I never saw him coming.
Two weeks ago, I was on my way to the office just around noon. I was crossing a busy intersection under a green light when a Chevy Tahoe came flying in front of me from my left. But this wasn’t just a Chevy Tahoe. This was a police officer. I slammed on the brakes but couldn’t stop in time before crashing into his vehicle. I never heard his siren or saw his blue lights until he entered the intersection. I sat in my car shaken, trying to make sense of what had just happened when the officer came to my car window.
“Ma’am, are you ok?” he asked.
“I think so,” I told him while handing over my license.
My heart was racing and my adrenaline pumping. What just happened?
I had no pain, no broken bones or even bruises. The officer walked back over to my car window and asked once again if I was ok.
“I am so sorry this happened,” he told me.
Within a few minutes the intersection was brimming with police cars. I wasn’t ready to get out of my car so I just sat there while blue lights flashed from every direction. Then a fire truck appeared. The same fire truck that arrived at our home five months ago when my Father wandered off for a few hours. The firemen checked him out and bandaged his wounds. Now they were here to bandage mine. Only I didn’t have any to bandage. Thanks be to God!
Soon a police officer pulled up behind the fire truck to begin an investigation. Apparently, it’s protocol for the investigating officer to be from a different city than the one involved in the accident so the report will be unbiased. She took down notes as I answered her questions.
A few minutes later, the tow guy loaded up my Honda behind the Tahoe and I took pictures of my mangled bumper and hood. There were so many officers standing around that I went up to one of them and said, “Could you please tell me who’s fault this is?”
He wouldn’t answer that. No one would. It was like there was a huge elephant in the room, or rather in the intersection, that no one wanted to address.
He said, “We’re just going to cancel this out,” while waving his hands down beside his body. “We’re not going to write you a citation.”
I asked the investigating officer who was at fault. She wouldn’t answer that either but said I could get a copy of her report in a few days.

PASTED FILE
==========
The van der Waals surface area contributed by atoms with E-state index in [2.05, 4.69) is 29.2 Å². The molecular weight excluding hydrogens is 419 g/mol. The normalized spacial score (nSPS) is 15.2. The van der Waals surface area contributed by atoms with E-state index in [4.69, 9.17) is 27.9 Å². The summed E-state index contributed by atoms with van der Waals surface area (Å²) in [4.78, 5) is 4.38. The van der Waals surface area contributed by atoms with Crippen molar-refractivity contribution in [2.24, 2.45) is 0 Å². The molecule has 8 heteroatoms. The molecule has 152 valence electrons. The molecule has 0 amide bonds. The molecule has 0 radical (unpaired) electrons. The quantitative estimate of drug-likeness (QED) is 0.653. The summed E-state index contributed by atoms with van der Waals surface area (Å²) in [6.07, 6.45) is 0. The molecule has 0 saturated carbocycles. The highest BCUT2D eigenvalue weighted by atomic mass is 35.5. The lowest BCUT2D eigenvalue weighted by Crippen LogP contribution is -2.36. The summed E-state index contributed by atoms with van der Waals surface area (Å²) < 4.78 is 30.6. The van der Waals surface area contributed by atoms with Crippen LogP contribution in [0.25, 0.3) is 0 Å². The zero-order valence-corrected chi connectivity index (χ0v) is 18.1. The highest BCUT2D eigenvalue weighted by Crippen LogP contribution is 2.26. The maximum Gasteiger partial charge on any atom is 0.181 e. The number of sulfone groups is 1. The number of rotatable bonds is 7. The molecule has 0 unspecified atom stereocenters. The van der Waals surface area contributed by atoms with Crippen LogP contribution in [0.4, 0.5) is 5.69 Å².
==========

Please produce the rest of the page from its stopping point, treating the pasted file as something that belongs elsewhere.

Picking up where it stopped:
My Father has always been a driving enthusiast. Before he was diagnosed with Alzheimer’s, I would have explained the accident, he would have asked questions and given me his opinion, even if it meant I was at fault. He always had a way of looking at things from a different perspective. But not anymore.
Once I arrived home from the accident and told my parents what had happened, my Father was genuinely interested in what I had to say. But he wasn’t able to give me any advice. Three days later, I took him with me to pick up the police report. He needed the exercise and I felt safer with him beside me. Oh, the irony.
Scanning the report, I breathed a huge sigh of relief. The investigating officer reviewed video surveillance from the Tahoe before completing her report. She knew how fast he was driving and stated, “At no time did I observe vehicle 1 (Tahoe) come to a stop or a near-stop to check that all traffic was clear for vehicle 1 to proceed.”
I felt vindicated. Like a weight had been lifted from my shoulders. I thought this was pretty clear that the officer was at fault for not ensuring that it was safe to enter the intersection. But a week later, I learned that the police officer’s insurance company would not assume liability.
I never saw that coming.
I had just belted Dad in Mom’s car and we were sitting in our driveway when the insurance claims adjuster called to tell me at this point they would not assume liability. I told her that the police report clearly stated the officer never stopped before entering the intersection. She retorted that they don’t go by police reports because they can contain errors. What?!
She told me the Police Lieutenant disagreed with the report and she was going to review the video from the officer’s car herself and then make her determination.
My mind was reeling. So let me get this straight. You are being paid to represent the police and you don’t agree with the official unbiased report. So you are going to view the video and make the determination yourself? And how is that fair?
I was livid. I cut her off mid-sentence, which I’m not proud of, to tell her my side of the story but she wouldn’t listen. I was getting nowhere so I shut up, listened to her finish and then got off the phone.
Dad was sitting in the passenger seat the whole time I was on the phone. I don’t even know if he heard my conversation, but when I hung up, I put my hands on the steering wheel and called out, “Dad.” He was looking straight ahead at the back yard, watching for cats or deer to walk by. He was just so happy to get out of the house for a while and go on an excursion.
I knew in a nanosecond my Father couldn’t help me. How I missed him! But right at that moment something happened. Deep in my heart, I heard my Heavenly Father say, “Give it to Me.”
So I did. I gave Him my frustration and anger. I gave Him my disappointment and dread. I gave him the whole situation. When I left for work two weeks ago, I had no idea I would be in an accident. But He protected me and I walked away without a scratch. Last Friday, I had no idea an insurance adjuster would blatantly disregard a police report and try to assume the role of judge. But just as God protected me in the accident, He will protect me in the aftermath.
Of course, I wish my Father was able to communicate better and give me wise advice. But I still have him here with me. And my Heavenly Father will always communicate with me and give me sound advice. He’s not going anywhere.